When it comes to liver health, it’s pretty well-established that drinking alcohol isn’t good for you. So why are so many millennials suffering from alcohol-related liver disease (ALD)? That’s the question posed by a recent study in BMJ, which has found that ALD is on the rise among young people across the county, Self reports.

Conducted by researchers at the University of Michigan, the study analyzed death certificate data collected between 1999 and 2016 from the Vital Statistics Cooperative and data from the Census Bureau collected as part of the Centers for Disease Control and Prevention’s WONDER online data portal. They found that annual deaths from cirrhosis, or liver scarring, in the United States increased 65 percent during that time period. Among those deaths, 765 were among young people between ages 25 and 34.

That means there was a 10.5 percent annual increase in cirrhosis-related deaths among millennials. The vast majority of these deaths, the study found, were precipitated by alcohol. In fact, study authors said they began the study because they noticed an increase in the number of young patients dying of ALD-related cirrhosis.

“The only way to do that in your 20s is with incredible alcohol abuse,” said lead study author Elliot B. Tapper, MD, an assistant professor of gastroenterology at the University of Michigan. “In order to die of alcoholic cirrhosis, you have to drink an amount of alcohol that is so far beyond what you would call risky drinking…. This is not someone who accidentally had three drinks a night when they should have had less.”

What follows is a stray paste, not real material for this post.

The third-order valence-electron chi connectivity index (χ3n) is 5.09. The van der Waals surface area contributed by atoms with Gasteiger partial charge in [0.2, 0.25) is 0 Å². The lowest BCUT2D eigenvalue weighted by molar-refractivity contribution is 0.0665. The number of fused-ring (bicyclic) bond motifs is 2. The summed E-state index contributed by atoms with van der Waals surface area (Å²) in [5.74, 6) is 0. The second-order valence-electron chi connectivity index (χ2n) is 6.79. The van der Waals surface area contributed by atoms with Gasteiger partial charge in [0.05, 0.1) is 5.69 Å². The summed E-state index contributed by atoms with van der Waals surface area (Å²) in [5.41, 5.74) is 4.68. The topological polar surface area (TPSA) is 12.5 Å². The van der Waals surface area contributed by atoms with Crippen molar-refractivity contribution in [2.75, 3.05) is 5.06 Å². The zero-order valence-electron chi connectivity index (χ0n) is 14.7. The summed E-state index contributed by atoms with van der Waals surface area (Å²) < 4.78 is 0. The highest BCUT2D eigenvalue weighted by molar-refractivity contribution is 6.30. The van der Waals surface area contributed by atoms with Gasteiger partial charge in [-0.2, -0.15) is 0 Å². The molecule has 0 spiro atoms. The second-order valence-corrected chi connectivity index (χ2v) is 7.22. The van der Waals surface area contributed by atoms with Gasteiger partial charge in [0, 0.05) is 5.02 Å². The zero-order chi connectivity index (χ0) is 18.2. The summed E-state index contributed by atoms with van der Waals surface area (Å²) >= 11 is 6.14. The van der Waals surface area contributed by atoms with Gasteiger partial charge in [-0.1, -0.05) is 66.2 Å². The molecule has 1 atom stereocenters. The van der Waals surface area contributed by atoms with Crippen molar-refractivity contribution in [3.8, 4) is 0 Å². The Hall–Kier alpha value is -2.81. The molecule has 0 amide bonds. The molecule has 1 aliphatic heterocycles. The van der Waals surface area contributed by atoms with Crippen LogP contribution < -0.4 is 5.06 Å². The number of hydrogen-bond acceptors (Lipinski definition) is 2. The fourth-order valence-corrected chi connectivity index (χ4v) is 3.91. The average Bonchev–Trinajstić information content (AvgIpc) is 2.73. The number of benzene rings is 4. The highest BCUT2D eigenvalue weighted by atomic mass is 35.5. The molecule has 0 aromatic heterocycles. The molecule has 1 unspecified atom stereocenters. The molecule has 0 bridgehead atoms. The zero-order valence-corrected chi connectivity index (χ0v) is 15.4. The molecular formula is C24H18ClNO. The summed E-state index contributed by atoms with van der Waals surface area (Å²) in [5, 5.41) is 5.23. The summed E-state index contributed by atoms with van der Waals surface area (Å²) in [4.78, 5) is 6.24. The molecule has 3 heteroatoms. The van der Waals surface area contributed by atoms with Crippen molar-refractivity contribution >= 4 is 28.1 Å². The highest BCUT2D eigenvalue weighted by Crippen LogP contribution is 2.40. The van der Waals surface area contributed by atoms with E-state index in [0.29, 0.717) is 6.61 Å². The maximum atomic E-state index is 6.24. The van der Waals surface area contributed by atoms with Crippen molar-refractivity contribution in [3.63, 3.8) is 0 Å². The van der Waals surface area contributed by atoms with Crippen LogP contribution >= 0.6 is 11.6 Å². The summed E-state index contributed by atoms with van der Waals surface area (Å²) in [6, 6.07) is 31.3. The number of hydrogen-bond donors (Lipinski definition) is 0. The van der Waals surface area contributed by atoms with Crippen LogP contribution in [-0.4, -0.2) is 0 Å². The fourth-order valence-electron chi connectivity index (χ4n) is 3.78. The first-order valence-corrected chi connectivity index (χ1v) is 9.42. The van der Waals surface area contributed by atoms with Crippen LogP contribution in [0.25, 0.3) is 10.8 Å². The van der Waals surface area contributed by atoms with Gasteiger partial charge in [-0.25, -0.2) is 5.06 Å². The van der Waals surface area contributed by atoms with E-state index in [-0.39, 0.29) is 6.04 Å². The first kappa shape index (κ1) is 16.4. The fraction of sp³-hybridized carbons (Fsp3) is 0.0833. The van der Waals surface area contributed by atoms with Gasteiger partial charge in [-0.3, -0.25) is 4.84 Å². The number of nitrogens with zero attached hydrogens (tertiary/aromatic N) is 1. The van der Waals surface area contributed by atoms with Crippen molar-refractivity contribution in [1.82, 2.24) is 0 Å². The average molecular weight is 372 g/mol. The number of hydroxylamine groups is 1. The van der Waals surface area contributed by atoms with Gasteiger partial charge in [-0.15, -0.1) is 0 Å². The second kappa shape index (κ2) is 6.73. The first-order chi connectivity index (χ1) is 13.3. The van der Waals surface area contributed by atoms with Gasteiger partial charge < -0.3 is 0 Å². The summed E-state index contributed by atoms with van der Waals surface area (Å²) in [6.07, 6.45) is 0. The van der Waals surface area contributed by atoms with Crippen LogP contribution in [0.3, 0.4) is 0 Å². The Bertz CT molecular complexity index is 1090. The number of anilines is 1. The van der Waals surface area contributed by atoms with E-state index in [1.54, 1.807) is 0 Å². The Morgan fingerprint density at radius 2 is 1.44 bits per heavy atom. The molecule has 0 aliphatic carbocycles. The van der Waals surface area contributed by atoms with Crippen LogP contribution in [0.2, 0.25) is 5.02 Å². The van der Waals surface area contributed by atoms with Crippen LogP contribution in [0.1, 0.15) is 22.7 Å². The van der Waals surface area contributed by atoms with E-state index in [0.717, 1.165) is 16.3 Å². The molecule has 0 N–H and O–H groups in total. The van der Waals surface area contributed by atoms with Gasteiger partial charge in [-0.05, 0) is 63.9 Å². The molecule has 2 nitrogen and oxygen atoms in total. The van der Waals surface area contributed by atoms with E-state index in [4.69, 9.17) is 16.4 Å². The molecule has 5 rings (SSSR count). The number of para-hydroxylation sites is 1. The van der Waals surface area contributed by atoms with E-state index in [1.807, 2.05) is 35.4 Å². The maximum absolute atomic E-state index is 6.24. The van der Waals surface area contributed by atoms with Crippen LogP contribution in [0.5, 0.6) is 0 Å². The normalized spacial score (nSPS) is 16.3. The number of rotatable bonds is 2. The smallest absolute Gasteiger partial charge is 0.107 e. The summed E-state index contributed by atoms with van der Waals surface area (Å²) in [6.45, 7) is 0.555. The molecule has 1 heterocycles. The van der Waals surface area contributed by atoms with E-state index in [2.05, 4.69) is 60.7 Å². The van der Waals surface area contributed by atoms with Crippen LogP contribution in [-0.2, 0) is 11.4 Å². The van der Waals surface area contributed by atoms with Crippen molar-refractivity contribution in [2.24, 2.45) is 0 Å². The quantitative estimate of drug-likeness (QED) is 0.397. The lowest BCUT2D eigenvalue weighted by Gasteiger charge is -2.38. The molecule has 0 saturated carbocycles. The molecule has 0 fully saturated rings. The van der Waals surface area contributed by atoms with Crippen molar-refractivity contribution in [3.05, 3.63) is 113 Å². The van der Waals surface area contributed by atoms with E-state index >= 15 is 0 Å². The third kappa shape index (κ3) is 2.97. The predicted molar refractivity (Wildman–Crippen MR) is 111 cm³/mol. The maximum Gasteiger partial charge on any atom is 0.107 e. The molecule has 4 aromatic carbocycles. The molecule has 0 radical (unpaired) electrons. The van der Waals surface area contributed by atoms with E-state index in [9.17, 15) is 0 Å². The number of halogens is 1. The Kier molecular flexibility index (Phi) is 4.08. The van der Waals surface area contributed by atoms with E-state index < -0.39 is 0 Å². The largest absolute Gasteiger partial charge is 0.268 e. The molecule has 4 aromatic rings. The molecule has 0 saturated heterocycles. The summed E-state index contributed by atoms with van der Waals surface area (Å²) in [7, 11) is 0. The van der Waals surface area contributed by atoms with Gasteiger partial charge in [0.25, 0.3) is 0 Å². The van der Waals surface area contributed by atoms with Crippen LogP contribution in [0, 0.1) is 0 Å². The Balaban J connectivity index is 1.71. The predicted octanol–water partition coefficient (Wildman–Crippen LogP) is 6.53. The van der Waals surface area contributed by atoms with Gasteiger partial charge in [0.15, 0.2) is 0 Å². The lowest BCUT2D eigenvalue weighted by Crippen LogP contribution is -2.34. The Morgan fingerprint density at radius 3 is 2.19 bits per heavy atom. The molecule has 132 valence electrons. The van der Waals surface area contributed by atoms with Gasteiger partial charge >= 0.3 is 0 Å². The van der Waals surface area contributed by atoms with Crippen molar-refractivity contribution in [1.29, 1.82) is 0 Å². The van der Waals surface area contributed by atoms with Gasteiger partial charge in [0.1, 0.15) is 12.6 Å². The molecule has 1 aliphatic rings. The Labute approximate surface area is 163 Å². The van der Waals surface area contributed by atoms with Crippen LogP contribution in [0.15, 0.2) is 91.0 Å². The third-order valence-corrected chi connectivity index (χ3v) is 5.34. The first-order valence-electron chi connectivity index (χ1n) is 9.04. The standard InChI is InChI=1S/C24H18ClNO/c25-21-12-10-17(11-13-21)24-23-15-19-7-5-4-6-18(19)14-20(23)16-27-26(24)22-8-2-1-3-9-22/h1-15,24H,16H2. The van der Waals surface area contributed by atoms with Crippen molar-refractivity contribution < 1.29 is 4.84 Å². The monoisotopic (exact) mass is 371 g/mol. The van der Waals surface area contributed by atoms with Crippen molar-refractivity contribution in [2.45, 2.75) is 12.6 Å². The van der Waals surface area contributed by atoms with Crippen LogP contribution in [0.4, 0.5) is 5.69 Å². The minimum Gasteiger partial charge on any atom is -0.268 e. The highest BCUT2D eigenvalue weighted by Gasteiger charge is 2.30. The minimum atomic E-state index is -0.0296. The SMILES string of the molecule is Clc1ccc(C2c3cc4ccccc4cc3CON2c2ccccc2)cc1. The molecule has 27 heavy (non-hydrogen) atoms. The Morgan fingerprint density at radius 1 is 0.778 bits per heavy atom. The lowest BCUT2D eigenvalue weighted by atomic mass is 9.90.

Although the study didn’t examine why so many more millennials are dying of ALD-related complications, there are some theories. One is that the type of alcohol young people are drinking—for instance, craft beers and IPAs—may have a higher alcohol content than other forms that have been abused in the past. A growing binge-drinking culture among millennials may also play a role, rendering many young people unaware that they might have a problem. Researchers also noted that the increase in ALD-related cirrhosis appeared after the 2008 recession, which could suggest that career stress could be a factor. 

Symptoms of cirrhosis include fatigue, bruising, bleeding easily, itchy skin, jaundice, loss of appetite, nausea, swelling in the legs or abdomen, weight loss, spider veins and redness in the palms of the hands. Complicating matters is the fact that not only are these symptoms relatively vague but also doctors say many young people who present with symptoms aren’t upfront about their drinking, which can delay diagnosis. While the disease isn’t reversible, lifestyle changes can help stop or reduce further damage.